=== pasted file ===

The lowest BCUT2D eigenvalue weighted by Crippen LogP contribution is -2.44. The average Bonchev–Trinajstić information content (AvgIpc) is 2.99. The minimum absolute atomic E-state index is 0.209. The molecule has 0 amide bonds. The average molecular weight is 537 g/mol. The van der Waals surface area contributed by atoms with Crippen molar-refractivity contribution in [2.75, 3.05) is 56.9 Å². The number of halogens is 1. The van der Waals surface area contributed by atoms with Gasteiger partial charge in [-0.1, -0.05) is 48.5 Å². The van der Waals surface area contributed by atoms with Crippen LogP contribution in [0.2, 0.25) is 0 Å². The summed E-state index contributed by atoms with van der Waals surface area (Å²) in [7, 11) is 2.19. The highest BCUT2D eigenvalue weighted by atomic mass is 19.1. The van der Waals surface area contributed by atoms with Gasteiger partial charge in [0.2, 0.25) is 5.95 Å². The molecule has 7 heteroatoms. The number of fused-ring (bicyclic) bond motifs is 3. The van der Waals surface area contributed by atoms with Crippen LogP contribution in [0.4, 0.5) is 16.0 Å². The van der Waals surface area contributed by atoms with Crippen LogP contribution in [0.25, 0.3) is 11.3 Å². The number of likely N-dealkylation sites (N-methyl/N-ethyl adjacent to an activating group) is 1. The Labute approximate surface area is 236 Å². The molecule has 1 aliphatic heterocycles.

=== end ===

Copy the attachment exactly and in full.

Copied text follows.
The lowest BCUT2D eigenvalue weighted by Crippen LogP contribution is -2.44. The average Bonchev–Trinajstić information content (AvgIpc) is 2.99. The minimum absolute atomic E-state index is 0.209. The molecule has 0 amide bonds. The average molecular weight is 537 g/mol. The van der Waals surface area contributed by atoms with Crippen molar-refractivity contribution in [2.75, 3.05) is 56.9 Å². The number of halogens is 1. The van der Waals surface area contributed by atoms with Gasteiger partial charge in [-0.1, -0.05) is 48.5 Å². The van der Waals surface area contributed by atoms with Crippen LogP contribution in [0.2, 0.25) is 0 Å². The summed E-state index contributed by atoms with van der Waals surface area (Å²) in [7, 11) is 2.19. The highest BCUT2D eigenvalue weighted by atomic mass is 19.1. The van der Waals surface area contributed by atoms with Gasteiger partial charge in [0.2, 0.25) is 5.95 Å². The molecule has 7 heteroatoms. The number of fused-ring (bicyclic) bond motifs is 3. The van der Waals surface area contributed by atoms with Crippen LogP contribution in [0.4, 0.5) is 16.0 Å². The van der Waals surface area contributed by atoms with Crippen LogP contribution in [0.25, 0.3) is 11.3 Å². The number of likely N-dealkylation sites (N-methyl/N-ethyl adjacent to an activating group) is 1. The Labute approximate surface area is 236 Å². The molecule has 1 aliphatic heterocycles.